• Maintaining health records

Medical Claims Examiner

Medical claims examiners are detail-oriented professionals tasked with reviewing insurance claims after submission. They make sure each claim strictly adheres to current guidelines and help adjusters with complex claims as needed. Often employed by insurance companies, they may be responsible for approvals and denials, as well as further inquiries into specific claims.

Surgical Technologist

Surgical technologists are also called operating room technicians. Their main responsibility includes preparing operating rooms, arranging the equipment, and assisting physicians during surgical procedures. Tasks often include the following:

  • Helping patients and surgical teams get ready for procedures
  • Maintaining a sterile work environment
  • Taking surgical supply inventory
  • Handling laboratory specimens
  • Prepping incision sites

While some states do not require surgical technologists to be certified, others do. Certification can be obtained through the National Board of Surgical Technology and Surgical Assisting (NBSTSA). Sitting for this certification exam requires program completion from an accredited school.

Public Health Inspector

Public health inspectors evaluate private and public facilities to identify possible health concerns and help prevent disease or injury. While investigating food-handling processes, chemical storage processes, equipment sterilization techniques, and other aspects, they also perform the following duties across a variety of industries:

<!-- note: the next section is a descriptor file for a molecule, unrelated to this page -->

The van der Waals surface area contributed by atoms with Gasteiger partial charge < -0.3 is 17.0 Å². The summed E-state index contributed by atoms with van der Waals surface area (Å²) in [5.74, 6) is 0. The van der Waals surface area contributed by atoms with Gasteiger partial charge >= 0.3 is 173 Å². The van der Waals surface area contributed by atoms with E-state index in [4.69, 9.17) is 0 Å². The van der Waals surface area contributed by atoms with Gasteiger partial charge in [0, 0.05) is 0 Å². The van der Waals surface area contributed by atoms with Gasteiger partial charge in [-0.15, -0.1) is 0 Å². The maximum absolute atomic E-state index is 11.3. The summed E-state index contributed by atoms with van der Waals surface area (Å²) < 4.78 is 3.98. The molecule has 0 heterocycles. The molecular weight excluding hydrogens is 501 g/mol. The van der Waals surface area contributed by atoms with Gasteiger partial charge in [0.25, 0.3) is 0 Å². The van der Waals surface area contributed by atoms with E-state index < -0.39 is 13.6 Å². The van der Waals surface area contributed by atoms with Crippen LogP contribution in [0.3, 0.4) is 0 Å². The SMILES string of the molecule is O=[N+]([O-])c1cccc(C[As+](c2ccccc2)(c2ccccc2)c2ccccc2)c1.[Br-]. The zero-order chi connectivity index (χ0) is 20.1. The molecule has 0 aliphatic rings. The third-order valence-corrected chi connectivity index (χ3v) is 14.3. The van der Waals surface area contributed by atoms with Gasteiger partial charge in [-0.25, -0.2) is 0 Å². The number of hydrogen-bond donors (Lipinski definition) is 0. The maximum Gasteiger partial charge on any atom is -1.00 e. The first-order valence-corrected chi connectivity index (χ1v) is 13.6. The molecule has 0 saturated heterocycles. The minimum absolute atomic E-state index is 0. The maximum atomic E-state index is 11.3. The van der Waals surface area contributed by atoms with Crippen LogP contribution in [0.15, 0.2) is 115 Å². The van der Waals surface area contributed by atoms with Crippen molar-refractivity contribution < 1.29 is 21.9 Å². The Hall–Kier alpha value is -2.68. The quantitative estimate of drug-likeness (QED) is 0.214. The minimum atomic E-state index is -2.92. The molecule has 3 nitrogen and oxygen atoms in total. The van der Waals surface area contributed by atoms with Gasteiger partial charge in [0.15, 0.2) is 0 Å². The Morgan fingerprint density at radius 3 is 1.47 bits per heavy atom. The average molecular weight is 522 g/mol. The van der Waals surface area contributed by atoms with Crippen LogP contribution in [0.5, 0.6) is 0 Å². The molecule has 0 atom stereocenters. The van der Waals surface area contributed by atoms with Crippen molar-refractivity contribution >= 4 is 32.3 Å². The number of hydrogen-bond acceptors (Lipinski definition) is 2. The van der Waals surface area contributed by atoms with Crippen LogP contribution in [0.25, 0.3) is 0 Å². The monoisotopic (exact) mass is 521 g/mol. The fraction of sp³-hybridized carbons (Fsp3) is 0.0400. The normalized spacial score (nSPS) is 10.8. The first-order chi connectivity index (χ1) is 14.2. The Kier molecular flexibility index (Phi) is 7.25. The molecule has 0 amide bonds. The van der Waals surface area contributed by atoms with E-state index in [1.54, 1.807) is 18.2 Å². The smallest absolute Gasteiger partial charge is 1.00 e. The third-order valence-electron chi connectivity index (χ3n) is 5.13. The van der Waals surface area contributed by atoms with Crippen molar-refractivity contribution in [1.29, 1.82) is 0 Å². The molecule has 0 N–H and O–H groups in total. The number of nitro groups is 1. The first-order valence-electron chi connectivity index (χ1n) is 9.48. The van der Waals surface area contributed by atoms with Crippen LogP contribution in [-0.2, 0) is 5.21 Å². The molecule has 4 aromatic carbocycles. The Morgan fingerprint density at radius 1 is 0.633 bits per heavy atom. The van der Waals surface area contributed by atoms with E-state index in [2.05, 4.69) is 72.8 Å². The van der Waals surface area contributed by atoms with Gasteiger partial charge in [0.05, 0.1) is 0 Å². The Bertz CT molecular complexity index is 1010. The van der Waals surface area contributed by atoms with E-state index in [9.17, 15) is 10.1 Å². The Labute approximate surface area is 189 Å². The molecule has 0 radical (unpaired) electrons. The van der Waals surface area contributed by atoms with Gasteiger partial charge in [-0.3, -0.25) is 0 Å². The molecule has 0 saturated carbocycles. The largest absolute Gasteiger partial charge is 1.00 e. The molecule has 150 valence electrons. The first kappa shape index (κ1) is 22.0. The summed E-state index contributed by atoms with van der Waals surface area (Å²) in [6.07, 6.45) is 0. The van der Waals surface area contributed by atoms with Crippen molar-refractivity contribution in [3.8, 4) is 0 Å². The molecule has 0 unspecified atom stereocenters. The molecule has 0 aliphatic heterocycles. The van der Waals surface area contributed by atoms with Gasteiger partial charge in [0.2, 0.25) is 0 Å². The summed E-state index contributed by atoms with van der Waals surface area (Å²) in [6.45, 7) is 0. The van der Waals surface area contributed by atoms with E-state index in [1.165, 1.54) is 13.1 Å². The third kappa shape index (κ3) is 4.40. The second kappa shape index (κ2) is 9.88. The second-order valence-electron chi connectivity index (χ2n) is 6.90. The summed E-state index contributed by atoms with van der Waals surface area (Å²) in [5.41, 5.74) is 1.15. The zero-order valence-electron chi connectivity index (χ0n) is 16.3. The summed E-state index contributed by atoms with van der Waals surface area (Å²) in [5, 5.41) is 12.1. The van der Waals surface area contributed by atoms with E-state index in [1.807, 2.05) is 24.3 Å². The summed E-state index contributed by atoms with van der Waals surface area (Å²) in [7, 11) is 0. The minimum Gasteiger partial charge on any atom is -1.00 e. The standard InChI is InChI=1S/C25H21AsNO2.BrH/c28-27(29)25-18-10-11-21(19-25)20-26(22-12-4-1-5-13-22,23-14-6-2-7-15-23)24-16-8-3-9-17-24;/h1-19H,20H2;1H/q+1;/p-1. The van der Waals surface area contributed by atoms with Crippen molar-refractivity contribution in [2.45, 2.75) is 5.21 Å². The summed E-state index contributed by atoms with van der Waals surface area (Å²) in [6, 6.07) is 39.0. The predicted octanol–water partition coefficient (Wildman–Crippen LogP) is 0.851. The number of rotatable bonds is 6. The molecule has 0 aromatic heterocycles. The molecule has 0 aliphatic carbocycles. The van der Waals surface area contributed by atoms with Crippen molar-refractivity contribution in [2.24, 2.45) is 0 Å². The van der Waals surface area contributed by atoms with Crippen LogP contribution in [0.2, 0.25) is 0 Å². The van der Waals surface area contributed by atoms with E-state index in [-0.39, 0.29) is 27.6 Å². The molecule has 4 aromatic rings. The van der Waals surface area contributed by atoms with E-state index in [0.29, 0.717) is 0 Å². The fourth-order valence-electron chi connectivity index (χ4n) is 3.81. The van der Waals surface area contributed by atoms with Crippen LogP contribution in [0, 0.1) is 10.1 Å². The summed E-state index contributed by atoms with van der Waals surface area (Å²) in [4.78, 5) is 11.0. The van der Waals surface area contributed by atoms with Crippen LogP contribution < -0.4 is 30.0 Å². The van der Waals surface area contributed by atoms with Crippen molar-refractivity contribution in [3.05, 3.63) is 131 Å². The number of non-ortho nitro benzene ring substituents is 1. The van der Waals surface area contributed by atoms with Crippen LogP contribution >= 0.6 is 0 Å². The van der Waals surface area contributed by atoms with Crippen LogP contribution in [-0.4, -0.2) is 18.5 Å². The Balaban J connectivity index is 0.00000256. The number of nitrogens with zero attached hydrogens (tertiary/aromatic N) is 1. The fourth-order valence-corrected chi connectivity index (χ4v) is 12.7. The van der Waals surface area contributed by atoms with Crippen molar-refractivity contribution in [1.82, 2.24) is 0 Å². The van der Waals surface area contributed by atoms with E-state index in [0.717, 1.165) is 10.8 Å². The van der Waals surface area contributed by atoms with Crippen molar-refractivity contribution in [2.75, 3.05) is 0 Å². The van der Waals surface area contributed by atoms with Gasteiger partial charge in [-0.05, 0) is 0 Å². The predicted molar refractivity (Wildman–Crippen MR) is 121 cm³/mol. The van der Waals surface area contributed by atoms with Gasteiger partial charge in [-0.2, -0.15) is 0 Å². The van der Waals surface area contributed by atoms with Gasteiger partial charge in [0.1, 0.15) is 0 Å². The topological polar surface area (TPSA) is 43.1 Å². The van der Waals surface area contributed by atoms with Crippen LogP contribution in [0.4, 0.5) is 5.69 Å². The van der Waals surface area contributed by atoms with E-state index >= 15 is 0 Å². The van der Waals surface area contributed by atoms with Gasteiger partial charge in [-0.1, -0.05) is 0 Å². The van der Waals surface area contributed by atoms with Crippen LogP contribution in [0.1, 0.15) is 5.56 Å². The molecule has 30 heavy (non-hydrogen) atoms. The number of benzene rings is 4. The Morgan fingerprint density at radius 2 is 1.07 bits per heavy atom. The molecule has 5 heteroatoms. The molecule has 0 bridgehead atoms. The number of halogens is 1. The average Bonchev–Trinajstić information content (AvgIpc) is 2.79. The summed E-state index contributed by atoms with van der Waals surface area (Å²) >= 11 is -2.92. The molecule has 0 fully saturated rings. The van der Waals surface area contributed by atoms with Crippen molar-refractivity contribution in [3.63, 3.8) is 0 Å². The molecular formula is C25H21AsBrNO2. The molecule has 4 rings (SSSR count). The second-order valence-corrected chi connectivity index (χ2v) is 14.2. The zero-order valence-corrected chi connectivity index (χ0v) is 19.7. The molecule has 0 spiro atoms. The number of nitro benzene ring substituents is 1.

• Enforce current health and environmental regulations
  • Investigate incidents to pinpoint the cause and possible means for future prevention
  • Educate employers and their teams on the best practices for health and safety
  • Strategize ways to improve public health
  • Prepare reports on findings

Nursing Assistant

Working under the supervision of a registered nurse (RN), nursing assistants are involved in direct patient care, managing basic needs and daily living tasks. Nursing professionals may dispense medication, depending on their level of training and the state where they work, and perform several other duties, such as:

  • Taking vital signs
  • Bathing and personal care
  • Patient transfers between beds and wheelchairs
  • Recording and reporting health concerns

Home Health Aide

Home health aides are tasked with assisting patients with chronic illnesses, disabilities, and other ailments inside their homes. Home healthcare aides assist with daily living, as well as monitor physical, mental, and social well-being. Responsibilities often include:

  • Bathing, toileting, and grooming
  • Checking vital signs
  • Arranging transportation for appointments and social events
  • Shopping for groceries and preparing meals
  • Performing light housekeeping tasks

Begin Your New Career at Northwestern College

Northwestern College offers comprehensive training for medical assistant jobs, as well as a variety of other positions. To learn more about our healthcare education programs for students in Oak Lawn, IL, and the greater Chicago area, request info from us today.